What Crocs, JD Sports Execs Say About Metaverse, RFID, Returns and AI – Sourcing Journal
At the Aptos Engage 2023 retail technology conference last week, Todd Steiner, chief information officer from JD Sports, and Doug Goehl, Crocs VP of global enterprise applications, fielded questions from Aptos general manager, Americas, Jeremy Grunzweig on topics ranging from customer engagement to last mile challenges, returns, sustainability and “hot or not” takes on trending technologies.
Grunzweig kicked it off by asking what keeps the technology leaders up at night.
Steiner responded by calling out the company’s 30 percent order cancellation rate.
“That tells me somewhere along that journey that something’s not working right,” the JD Sports exec said. “And everybody on that journey thinks it’s someone else’s fault.”
He said solving that problem has required IT and the CIO to evolve beyond technology and to ask what incentive store associates have to remedy the cancellations front. The answer proved to be creating incentives for stores that perform better.
“As crazy as it sounds, with just that simple change, a drop in the cancellation rate can happen,” Steiner said. “It’s not always just the technical problems or challenges… it’s the overall ecosystem and flow of things that you’ve got to step back and look at, which is hard.”
As for the equally vexing problem of returns, Steiner said there are no easy answers.
“I don’t think anybody has the perfect answer around how to minimize that cost outside potentially charging the customer, which we don’t want to do,” he said.
Buoyed by a large number of brick-and-mortar locations which enables JD Sports to fulfill 70 to 80 percent of orders from stores, the UK-based retailer is able to dropship orders to minimize time and expense.
“We prioritize, so instead of going to the vendor against the dropship, if we have any of that product in our network we’re going to prioritize that over going to the vendor and getting another one,” Steiner said. “So we don’t have to ship it back to the [distribution center], don’t have to have that single outlying product. We’re able to get that out to the customer and handle it that way.”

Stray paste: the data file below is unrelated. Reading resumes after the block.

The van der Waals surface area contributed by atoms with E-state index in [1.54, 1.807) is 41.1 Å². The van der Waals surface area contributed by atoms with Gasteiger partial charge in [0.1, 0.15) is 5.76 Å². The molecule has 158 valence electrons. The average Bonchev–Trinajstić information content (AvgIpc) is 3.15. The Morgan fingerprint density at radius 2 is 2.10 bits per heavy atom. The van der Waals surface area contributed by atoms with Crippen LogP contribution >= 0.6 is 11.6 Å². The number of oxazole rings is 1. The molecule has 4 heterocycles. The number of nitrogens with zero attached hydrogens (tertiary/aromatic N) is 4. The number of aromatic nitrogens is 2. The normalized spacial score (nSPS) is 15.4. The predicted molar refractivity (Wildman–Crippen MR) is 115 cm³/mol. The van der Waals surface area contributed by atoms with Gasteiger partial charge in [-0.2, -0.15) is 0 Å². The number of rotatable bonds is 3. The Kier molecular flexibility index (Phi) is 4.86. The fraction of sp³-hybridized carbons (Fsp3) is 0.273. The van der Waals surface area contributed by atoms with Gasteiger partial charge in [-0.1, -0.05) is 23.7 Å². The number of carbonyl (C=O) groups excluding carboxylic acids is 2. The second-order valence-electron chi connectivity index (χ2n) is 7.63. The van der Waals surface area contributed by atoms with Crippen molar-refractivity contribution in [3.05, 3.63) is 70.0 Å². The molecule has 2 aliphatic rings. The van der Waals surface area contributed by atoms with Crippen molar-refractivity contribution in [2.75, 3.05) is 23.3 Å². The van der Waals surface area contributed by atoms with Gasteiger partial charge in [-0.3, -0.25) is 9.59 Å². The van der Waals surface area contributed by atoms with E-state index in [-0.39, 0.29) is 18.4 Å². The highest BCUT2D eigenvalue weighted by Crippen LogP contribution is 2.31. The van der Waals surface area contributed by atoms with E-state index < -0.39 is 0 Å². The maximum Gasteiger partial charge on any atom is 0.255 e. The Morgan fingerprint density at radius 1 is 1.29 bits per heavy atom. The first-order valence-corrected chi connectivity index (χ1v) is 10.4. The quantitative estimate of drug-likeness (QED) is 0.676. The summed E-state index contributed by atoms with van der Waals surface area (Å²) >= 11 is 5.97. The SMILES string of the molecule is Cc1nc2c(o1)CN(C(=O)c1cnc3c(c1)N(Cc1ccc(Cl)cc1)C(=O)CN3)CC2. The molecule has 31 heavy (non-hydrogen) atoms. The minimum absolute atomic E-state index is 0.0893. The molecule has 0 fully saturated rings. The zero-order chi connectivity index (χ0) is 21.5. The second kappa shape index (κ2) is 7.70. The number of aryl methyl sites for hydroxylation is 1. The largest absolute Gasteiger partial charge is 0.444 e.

On sustainability, Goehl said that Crocs would have been in line to meet its goal of being carbon neutral by 2040, but its 2021 acquisition of Hey Dude forced the company rethink its net-zero timeline.
“We extended the date in order to make sure that we’re going to be authentic and we did receive some criticism for that because we changed the date,” Goehl said, adding that environmental stewardship remains a top priority for Crocs. “We’re projected to be reducing our carbon footprint by 50 percent over the next five years or so.”
As for the “hot or not” rundown of trending technologies, Crocs’ Goehl was bullish on generative AI, and the metaverse, but dubious about RFID.
JD Sports’ Steiner was somewhat warmer on RFID and a believer in generative AI, but didn’t see much business application for the metaverse.
“I think, whether we like it or not, it’s coming,” Steiner said of widespread applications of artificial intelligence technologies. “We have some things where we use it, obviously with our call center and we have some things with code assistance. It’s not quite there where you can ask it to develop software, but there’s some useful tools out there, so I see it progressing.”
Steiner said that as much as he wants to see the metaverse be relevant in his company, he hasn’t seen a strong argument for it outside of some “novelty” use cases, but for Crocs, Web3 is a key marketing component, led by its Crocs World Minigames on Roblox, where players can buy shoes that exist in stores.
“A lot of our consumers are completely digital and they’re online,” Goehl said. “We were one of the first companies to utilize TikTok where you can actually purchase footwear.”
Goehl said Crocs’ three areas of exploration are gaming, augmented reality, where in a popular Snapchat feature, a user can put Crocs on their Bitmoji, and the third includes digital platforms and celebrity collaborations, including with recording artists such as Post Malone.
Working with popular personalities and engaging through virtual media “keeps the brand hot,” Goehl said. “So whether there’s a true ROI on, ‘hey, we sold a million digital signature products online, I don’t know that we’ll make a ton of money on that, but if that consumer set wants to work with us personally, that’s a big benefit to us.”
Goehl said Crocs hadn’t engaged with RFID until it some business partners recently requested it use the inventory tracking technology. One came from a larger distribution center which asked Crocs to put RFID tags in its products to improve sorting and distribution. The company has also recently begun exploring RFID tags in response to anticipated biometrics laws coming out of California and elsewhere.
Steiner said that before he was at JD Sports, he worked at Target where the running joke was that it had been piloting RFID for 10 years—and that was 20 years ago.
“There is a practical application for RFID… and from my lens, the technology is solid,” Steiner said. “The challenge is, how do you deal with the noise? Meaning, if you scan, from an inventory standpoint, how do you deal with the defective items or the damaged goods that in the back room and exclude from that?”